The Perfect Storm – Part 0

The world of financial reporting for insurers has never been this close to the edge.

There is more change brewing now even than when Europe adopted “European Embedded Values” and later “Market Consistent Embedded Values”. The irony is that Embedded Values may well fall away as a result of the latest change.

So what is changing?

  1. Solvency Assessment and Management (SAM) is still planned for 2015 in South Africa. SAM will change the calculation of actuarial reserves, or Technical Provisions as they are now known, for regulatory reporting purposes. Solvency II in Europe is now likely to follow rather than precede SAM by a few year, but with nearly identical implications.
  2. IFRS4, the accounting standard covering insurance contracts, is due for a radical change effective in 2016/2017, although this is years later than originally planned. IFRS4 “Phase 2” as it is referred to throws out most of what we’re used to in terms of profit recognition, financial impact of assumption changes, impacts of asset and liability mismatches and may very well push insurers to value their assets on a different basis.
  3. IFRS9, a new standard replacing IAS39 and covering financial instruments, whether these are assets or liabilities, will poke and prod insurers into different decisions now and possibly before knowing exactly how IFRS4 will pan out.
  4. Finally, although this part is still speculative, Embedded Value reporting may fall away as SAM and Solvency II achieve much of the objections of Embedded Value.

This post is the first in a series covering important aspects if the change in financial reporting standards, covering news of the developments as it emerges as well as the likely implications for financial reporting, product design, ALM, financial reinsurance and others. I’d encourage you to post comments or questions on this or later posts and I’ll try to answer those through the series.

  • Part 1 – IFRS reporting under SAM
  • Part 2 – EV in a SAM/Solvency II world
  • Part 3 – Apocalypse! – SAM as the tax basis
  • Part 4 – Acquisition accounting under IFRS4 Phase II – a little speculation

New thoughts on renewal rates for Embedded Values

Embedded Values (EVs) are widely used to measure value for life insurers. In the context of long-term contracts such as individual life, it reflects the value embedded in prudent regulatory provisions (or “actuarial reserves”).

For short-term business (group risk, health insurance, health administration, general insurance etc.) it is something different since these lines don’t have long-term prudent provisions. In these cases it reflects the present value of future profits expected to be earned out of the existing business.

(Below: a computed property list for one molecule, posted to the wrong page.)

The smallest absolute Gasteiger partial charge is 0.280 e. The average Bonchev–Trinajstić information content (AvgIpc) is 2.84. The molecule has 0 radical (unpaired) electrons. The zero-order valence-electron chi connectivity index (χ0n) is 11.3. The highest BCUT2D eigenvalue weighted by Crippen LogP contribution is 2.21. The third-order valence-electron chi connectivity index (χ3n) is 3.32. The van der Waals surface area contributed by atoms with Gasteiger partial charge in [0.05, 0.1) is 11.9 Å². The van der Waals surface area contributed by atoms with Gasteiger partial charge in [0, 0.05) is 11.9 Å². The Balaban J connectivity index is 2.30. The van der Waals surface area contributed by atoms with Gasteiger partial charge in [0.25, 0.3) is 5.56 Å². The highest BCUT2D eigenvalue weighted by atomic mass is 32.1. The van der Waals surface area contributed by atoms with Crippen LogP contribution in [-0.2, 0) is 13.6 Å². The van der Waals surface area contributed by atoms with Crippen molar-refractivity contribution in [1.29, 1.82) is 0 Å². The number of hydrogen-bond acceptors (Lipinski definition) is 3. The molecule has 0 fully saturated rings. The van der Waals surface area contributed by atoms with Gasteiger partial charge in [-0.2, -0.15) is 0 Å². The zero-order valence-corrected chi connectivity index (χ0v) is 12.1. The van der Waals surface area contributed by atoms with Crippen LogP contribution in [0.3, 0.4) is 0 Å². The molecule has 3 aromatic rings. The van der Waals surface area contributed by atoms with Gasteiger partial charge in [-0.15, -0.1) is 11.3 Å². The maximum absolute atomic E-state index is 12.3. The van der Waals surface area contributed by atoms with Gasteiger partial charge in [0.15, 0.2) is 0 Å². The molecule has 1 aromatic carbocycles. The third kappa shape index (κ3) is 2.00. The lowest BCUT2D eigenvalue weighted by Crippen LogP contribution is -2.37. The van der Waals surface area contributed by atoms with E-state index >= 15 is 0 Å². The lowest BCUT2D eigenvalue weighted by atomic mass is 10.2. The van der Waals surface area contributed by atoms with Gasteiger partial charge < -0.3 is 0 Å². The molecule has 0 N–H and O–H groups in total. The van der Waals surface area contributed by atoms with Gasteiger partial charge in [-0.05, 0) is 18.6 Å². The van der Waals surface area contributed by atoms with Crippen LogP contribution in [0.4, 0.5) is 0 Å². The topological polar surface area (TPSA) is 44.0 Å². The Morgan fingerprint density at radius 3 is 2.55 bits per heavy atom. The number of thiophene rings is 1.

The inclusion of these short term types of business within EV is widespread. It seemingly increases consistency between different types of contracts since we are considering the long-term expected profitability in all cases. More on this apparent consistency in a moment.

What do we include in the EV and VIF?

EV is not a complete economic measure of the value of an insurer, since it ignores future profits arising from future new business. This is by design. An Appraisal Value incorporates the Value of Future New Business (VFNB) as well, although there is always subjectivity over how many years of future new business should be included. (More on this in a separate post.)

Existing Business vs Future Business

The idea of “existing business” and “future new business” is clear in the individual life context. It’s existing business if you have a contract, and future new business if not. Premium increases and slight benefit modifications can usually be accommodated within the existing contract and so should ideally be included in the Value of In Force (VIF) based on the expected probabilities of these changes. Continue reading “New thoughts on renewal rates for Embedded Values”

New Business Margin on Revenue

A new measure of life insurance new business profitability is required.

What is New Business Margin?

Many life insurers currently calculate a measure of the profitability of new business sold over a period called “new business margin”. As defined by the CFO Forum’s MCEV Principles and confirmed in South Africa’s PGN107 covering embedded values, this is the Value of New Business (VNB) divided by the Present Value of New Business Premiums (PFNBP) calculated on a consistent basis.

This is a useful measure since it shows, on average, how much of each premium goes to shareholders as profit, after deducting operating costs, benefits paid to policyholders and a cost of the capital required to support the business.

It’s far more useful than a common previous metric of VNB / API where API is Annual Premium Income or APE Annual Premium Equivalent, since the numerator reflects a multi-year stream of profits and the denominator just a single year. It’s a more difficult number to interpret intuitively.

Of course, New Business Margin is also fatally flawed. Continue reading “New Business Margin on Revenue”